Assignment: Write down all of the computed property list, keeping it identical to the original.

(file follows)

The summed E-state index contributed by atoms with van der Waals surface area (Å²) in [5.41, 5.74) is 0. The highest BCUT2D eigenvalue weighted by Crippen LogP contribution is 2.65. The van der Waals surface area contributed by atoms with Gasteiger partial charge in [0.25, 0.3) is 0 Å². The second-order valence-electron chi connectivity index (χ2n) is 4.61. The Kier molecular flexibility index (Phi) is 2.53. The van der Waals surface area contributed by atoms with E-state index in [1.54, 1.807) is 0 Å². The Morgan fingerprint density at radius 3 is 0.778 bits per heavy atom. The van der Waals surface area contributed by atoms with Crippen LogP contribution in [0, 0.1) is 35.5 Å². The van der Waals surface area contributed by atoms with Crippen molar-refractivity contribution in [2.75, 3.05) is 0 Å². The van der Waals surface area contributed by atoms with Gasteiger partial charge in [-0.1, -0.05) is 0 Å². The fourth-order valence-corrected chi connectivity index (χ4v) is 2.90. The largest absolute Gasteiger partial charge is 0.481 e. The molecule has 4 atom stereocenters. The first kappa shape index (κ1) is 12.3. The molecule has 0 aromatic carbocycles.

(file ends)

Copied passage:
The summed E-state index contributed by atoms with van der Waals surface area (Å²) in [5.41, 5.74) is 0. The highest BCUT2D eigenvalue weighted by Crippen LogP contribution is 2.65. The van der Waals surface area contributed by atoms with Gasteiger partial charge in [0.25, 0.3) is 0 Å². The second-order valence-electron chi connectivity index (χ2n) is 4.61. The Kier molecular flexibility index (Phi) is 2.53. The van der Waals surface area contributed by atoms with E-state index in [1.54, 1.807) is 0 Å². The Morgan fingerprint density at radius 3 is 0.778 bits per heavy atom. The van der Waals surface area contributed by atoms with Crippen LogP contribution in [0, 0.1) is 35.5 Å². The van der Waals surface area contributed by atoms with Crippen molar-refractivity contribution in [2.75, 3.05) is 0 Å². The van der Waals surface area contributed by atoms with Gasteiger partial charge in [-0.1, -0.05) is 0 Å². The fourth-order valence-corrected chi connectivity index (χ4v) is 2.90. The largest absolute Gasteiger partial charge is 0.481 e. The molecule has 4 atom stereocenters. The first kappa shape index (κ1) is 12.3. The molecule has 0 aromatic carbocycles.